At her first parliamentary grilling as British prime minister, Liz Truss on Wednesday confirmed plans to stem huge rises in the cost of energy that threaten to plunge her new government into a winter of discontent.

Jousting with opposition Labour chief Keir Starmer for the first time since she succeeded Boris Johnson, Truss also revelled in her status as the UK government's third female prime minister, noting Labour has still to elect a woman leader.

Truss ruled out a windfall tax on energy firms' gargantuan profits, but said details of her plan would be released on Thursday to ensure consumers and businesses can still afford heating in the coming months.

Whereas Johnson used the weekly session of "Prime Minister's Questions" to theatrically attack Starmer, Truss was more business-like as she pledged a right-wing programme of tax cuts to revitalise the UK economy.

Starmer cast Truss as the inheritor of 12 years of Tory government leading up to the present crisis in inflation, which is tied to Russia's war in Ukraine, and said there was "nothing new" about her policies.

"There's nothing new about a Labour leader who is calling for more tax rises," Truss retorted, earning roars of approval from Conservative MPs -- most of whom had initially backed her leadership rival, Rishi Sunak.

Johnson's predecessor Theresa May archly asked Truss why only the Conservatives had managed to elect women leaders -- May herself, and Margaret Thatcher. One Tory backbencher shouted "3-0!"

Starmer's deputy Angela Rayner looked on with a pained expression as Truss said it was "extraordinary" that Labour could not find a woman leader, or one who did not live in left-leaning North London.

Earlier Wednesday, Truss convened her new-look cabinet, which includes the most diverse top team in British history: Kwasi Kwarteng as finance minister, James Cleverly as foreign secretary and Suella Braverman as interior minister.

Under the costly plans developed by Truss and Kwarteng, gas and electricity bills for both households and businesses are expected to be capped near current levels for the coming winter at least.

The government would lend or guarantee private-sector loans to energy providers to make up the difference they pay from soaring global wholesale prices, which have driven UK inflation above 10 percent.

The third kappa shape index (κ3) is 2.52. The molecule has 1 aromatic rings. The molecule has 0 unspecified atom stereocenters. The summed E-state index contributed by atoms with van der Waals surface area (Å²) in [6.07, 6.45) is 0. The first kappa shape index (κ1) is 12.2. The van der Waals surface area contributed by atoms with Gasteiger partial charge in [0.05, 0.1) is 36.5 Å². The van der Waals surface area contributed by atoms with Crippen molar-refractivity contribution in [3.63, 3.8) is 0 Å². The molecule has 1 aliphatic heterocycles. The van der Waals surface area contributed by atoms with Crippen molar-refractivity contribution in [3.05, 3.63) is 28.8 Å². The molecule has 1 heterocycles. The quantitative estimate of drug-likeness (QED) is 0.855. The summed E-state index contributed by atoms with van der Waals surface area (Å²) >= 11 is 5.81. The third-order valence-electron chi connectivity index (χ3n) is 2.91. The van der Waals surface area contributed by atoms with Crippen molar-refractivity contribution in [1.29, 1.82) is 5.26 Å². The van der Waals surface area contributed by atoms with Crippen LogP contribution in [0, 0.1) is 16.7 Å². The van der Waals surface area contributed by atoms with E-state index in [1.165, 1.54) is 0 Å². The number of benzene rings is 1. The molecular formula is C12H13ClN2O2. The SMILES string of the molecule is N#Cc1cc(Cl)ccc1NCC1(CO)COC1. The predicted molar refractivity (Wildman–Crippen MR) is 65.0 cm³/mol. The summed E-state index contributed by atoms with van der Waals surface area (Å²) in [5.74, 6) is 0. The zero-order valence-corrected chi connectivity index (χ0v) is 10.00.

The spike in inflation to 40-year highs has stoked a wave of strikes, including by railway workers and criminal lawyers, with more sectors threatening to walk out in an early challenge to Truss's administration.

On the eve of Truss's energy plan announcement, the British pound slumped to its lowest dollar level since 1985, tanking to $1.1406 at about 1400 GMT.

Along with the urgent issue of energy prices, Truss's government must also navigate the combustible problem of post-Brexit trading arrangements in Northern Ireland.

In her first contacts with foreign leaders, the new Conservative leader spoke late Tuesday by phone to Ukraine's Volodymyr Zelensky and then US President Joe Biden.

According to Downing Street, she agreed with Biden "on the importance of protecting" peace in Northern Ireland.

In parliament, Truss said she was "determined" to break through the impasse, and favoured a "negotiated settlement" with the EU.

To Zelensky, Truss vowed to maintain the full-throated support for Ukraine against Russia given by Johnson before he was forced out following a series of scandals.

Truss, 47, won an internal ballot of Tory members on Monday, securing 57 percent of the vote, after a gruelling contest against former finance minister Sunak that began in July.

She now faces a tough challenge reuniting the ruling Tories following the leadership battle, but observers noted that she had expelled almost every Sunak supporter from the cabinet.

Ex-soldier Johnny Mercer said he was "disappointed" to be sacked as veterans affairs minister.

His wife Felicity Cornelius-Mercer went further, calling Truss an "imbecile" as she tweeted a picture mocking the new prime minister as a dim-witted character from "The Muppets".

The Times quoted one of her incoming ministers as saying: "I doubt she'll last two years."

A general election is due by January 2025 at the latest. Truss on Wednesday again ruled out an early election, mindful perhaps that she needs time to win over a sceptical electorate after Johnson's defenestration.

A new poll by Ipsos found just a third of people expect Truss to do a good job as prime minister, while another third say she will do a bad job.